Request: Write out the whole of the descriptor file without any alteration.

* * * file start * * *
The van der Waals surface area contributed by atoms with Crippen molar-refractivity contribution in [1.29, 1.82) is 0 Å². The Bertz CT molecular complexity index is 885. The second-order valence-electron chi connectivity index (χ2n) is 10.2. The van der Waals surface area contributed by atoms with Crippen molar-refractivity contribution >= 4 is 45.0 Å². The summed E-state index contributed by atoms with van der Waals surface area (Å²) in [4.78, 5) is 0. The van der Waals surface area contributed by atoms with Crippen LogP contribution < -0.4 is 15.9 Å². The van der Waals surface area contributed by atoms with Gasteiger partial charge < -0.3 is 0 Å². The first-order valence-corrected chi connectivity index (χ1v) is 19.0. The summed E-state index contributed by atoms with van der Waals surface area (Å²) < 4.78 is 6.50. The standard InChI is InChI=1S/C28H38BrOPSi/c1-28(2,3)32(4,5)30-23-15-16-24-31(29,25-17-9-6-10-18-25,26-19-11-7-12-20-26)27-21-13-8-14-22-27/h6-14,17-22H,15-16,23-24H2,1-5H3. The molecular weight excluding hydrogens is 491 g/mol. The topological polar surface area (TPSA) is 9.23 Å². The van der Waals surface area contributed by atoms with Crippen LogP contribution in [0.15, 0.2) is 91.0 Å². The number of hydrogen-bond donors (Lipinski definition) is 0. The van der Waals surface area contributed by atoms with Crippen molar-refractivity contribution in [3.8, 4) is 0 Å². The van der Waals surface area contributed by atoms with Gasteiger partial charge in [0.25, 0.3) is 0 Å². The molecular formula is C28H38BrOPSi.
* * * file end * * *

The van der Waals surface area contributed by atoms with Crippen molar-refractivity contribution in [1.29, 1.82) is 0 Å². The Bertz CT molecular complexity index is 885. The second-order valence-electron chi connectivity index (χ2n) is 10.2. The van der Waals surface area contributed by atoms with Crippen molar-refractivity contribution >= 4 is 45.0 Å². The summed E-state index contributed by atoms with van der Waals surface area (Å²) in [4.78, 5) is 0. The van der Waals surface area contributed by atoms with Crippen LogP contribution < -0.4 is 15.9 Å². The van der Waals surface area contributed by atoms with Gasteiger partial charge < -0.3 is 0 Å². The first-order valence-corrected chi connectivity index (χ1v) is 19.0. The summed E-state index contributed by atoms with van der Waals surface area (Å²) < 4.78 is 6.50. The standard InChI is InChI=1S/C28H38BrOPSi/c1-28(2,3)32(4,5)30-23-15-16-24-31(29,25-17-9-6-10-18-25,26-19-11-7-12-20-26)27-21-13-8-14-22-27/h6-14,17-22H,15-16,23-24H2,1-5H3. The molecular weight excluding hydrogens is 491 g/mol. The topological polar surface area (TPSA) is 9.23 Å². The van der Waals surface area contributed by atoms with Crippen LogP contribution in [0.15, 0.2) is 91.0 Å². The number of hydrogen-bond donors (Lipinski definition) is 0. The van der Waals surface area contributed by atoms with Crippen molar-refractivity contribution in [3.8, 4) is 0 Å². The van der Waals surface area contributed by atoms with Gasteiger partial charge in [0.25, 0.3) is 0 Å². The molecular formula is C28H38BrOPSi.